Any component has a bunch of properties on it. For example, the WinForms Button control has properties like BackColor, ForeColor, Text, Name, BackgroundImage and so on. When you place a Button on the Form in the VisualStudio designer and look at the generated code, you will find only a subset of the properties are persisted in code. Typically, these are the properties for which you explicitly set a value. What is the mechanism the designer uses to achieve this behavior?
First of all, the object that controls this is the CodeDomSerializer associated with the component. It decides how the component should be persisted to code. Here are some of the rules that the CodeDomSerializer associated with common controls like Button uses (well, more accurately, the serializer leaves the decision to the PropertyDescriptor associated with the property and our implementation of the latter uses these rules):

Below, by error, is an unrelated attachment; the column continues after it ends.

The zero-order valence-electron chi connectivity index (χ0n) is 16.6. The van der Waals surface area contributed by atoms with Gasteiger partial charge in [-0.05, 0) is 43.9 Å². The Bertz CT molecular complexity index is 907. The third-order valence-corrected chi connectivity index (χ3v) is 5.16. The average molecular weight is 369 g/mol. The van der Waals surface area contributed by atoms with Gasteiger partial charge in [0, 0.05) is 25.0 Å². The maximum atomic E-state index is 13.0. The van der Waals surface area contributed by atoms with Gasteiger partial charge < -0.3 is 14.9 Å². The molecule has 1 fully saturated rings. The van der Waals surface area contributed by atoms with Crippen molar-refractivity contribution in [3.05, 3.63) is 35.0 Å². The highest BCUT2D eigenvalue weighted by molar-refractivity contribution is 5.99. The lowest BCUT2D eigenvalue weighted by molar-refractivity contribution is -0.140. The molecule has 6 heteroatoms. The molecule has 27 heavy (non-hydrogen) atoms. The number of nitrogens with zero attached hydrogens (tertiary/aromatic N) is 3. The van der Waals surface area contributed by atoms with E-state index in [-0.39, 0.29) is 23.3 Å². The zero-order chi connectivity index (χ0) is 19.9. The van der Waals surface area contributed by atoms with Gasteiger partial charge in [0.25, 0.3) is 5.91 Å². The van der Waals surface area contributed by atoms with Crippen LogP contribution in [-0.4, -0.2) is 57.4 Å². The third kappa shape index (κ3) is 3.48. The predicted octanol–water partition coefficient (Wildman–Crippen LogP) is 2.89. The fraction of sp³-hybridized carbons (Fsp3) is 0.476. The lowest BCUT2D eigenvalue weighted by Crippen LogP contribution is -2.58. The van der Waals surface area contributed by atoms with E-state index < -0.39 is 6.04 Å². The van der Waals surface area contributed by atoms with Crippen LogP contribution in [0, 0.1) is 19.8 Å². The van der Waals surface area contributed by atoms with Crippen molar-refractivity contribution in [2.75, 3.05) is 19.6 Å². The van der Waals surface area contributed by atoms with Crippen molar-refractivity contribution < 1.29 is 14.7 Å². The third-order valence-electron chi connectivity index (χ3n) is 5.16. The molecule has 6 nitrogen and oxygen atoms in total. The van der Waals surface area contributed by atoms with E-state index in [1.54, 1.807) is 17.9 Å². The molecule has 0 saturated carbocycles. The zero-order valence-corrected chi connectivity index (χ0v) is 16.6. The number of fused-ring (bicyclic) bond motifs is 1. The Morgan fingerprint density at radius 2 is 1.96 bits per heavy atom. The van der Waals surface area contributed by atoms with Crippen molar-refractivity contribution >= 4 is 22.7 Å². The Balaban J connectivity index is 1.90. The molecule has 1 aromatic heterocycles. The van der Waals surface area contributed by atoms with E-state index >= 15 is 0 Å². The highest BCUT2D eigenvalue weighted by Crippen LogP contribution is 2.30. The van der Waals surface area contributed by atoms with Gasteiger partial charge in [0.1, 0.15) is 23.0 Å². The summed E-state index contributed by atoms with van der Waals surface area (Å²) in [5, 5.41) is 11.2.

Further, the designer associated with the component can also play a part in making this decision by “shadowing“ properties or by implementing ShouldSerializeXXX methods.
Not happy with this mechanism? Want to serialize your component in a different way? Sure! All you need to do is write your own Serializer class that derives from CodeDomSerializer and associate it with your component using the DesignerSerializerAttribute.
By the way, Whidbey is not just about cool new controls, layout, configuration, improved visual styles support, better design time experience etc. There are a ton of improvements to the designer infrastructure too, as we mentioned briefly at the PDC:
Some of these new classes are already documented at http://longhorn.msdn.microsoft.com. Look under the System.ComponentModel.* and System.*.Design namespaces.